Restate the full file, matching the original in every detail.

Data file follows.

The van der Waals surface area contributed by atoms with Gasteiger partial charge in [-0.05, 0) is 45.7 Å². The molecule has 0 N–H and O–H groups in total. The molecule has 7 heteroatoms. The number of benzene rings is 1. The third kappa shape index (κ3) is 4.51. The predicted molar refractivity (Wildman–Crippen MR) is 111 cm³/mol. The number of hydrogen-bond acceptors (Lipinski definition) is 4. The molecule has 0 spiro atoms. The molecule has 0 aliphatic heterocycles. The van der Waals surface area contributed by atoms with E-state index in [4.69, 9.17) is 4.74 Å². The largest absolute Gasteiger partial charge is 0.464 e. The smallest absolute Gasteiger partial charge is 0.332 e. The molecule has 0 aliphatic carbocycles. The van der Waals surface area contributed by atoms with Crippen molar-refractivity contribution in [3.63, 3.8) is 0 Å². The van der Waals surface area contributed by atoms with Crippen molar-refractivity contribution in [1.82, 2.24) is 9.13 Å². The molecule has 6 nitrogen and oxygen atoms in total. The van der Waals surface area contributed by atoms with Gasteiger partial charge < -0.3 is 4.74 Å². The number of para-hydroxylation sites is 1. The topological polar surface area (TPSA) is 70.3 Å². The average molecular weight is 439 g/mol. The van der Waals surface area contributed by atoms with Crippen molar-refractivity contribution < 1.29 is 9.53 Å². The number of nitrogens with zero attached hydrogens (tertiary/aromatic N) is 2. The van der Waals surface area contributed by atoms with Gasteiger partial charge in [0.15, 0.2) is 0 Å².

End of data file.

The van der Waals surface area contributed by atoms with Gasteiger partial charge in [-0.05, 0) is 45.7 Å². The molecule has 0 N–H and O–H groups in total. The molecule has 7 heteroatoms. The number of benzene rings is 1. The third kappa shape index (κ3) is 4.51. The predicted molar refractivity (Wildman–Crippen MR) is 111 cm³/mol. The number of hydrogen-bond acceptors (Lipinski definition) is 4. The molecule has 0 spiro atoms. The molecule has 0 aliphatic heterocycles. The van der Waals surface area contributed by atoms with E-state index in [4.69, 9.17) is 4.74 Å². The largest absolute Gasteiger partial charge is 0.464 e. The smallest absolute Gasteiger partial charge is 0.332 e. The molecule has 0 aliphatic carbocycles. The van der Waals surface area contributed by atoms with Crippen molar-refractivity contribution in [3.63, 3.8) is 0 Å². The van der Waals surface area contributed by atoms with Crippen molar-refractivity contribution in [1.82, 2.24) is 9.13 Å². The molecule has 6 nitrogen and oxygen atoms in total. The van der Waals surface area contributed by atoms with Gasteiger partial charge < -0.3 is 4.74 Å². The number of para-hydroxylation sites is 1. The topological polar surface area (TPSA) is 70.3 Å². The average molecular weight is 439 g/mol. The van der Waals surface area contributed by atoms with Crippen molar-refractivity contribution < 1.29 is 9.53 Å². The number of nitrogens with zero attached hydrogens (tertiary/aromatic N) is 2. The van der Waals surface area contributed by atoms with Gasteiger partial charge in [0.15, 0.2) is 0 Å².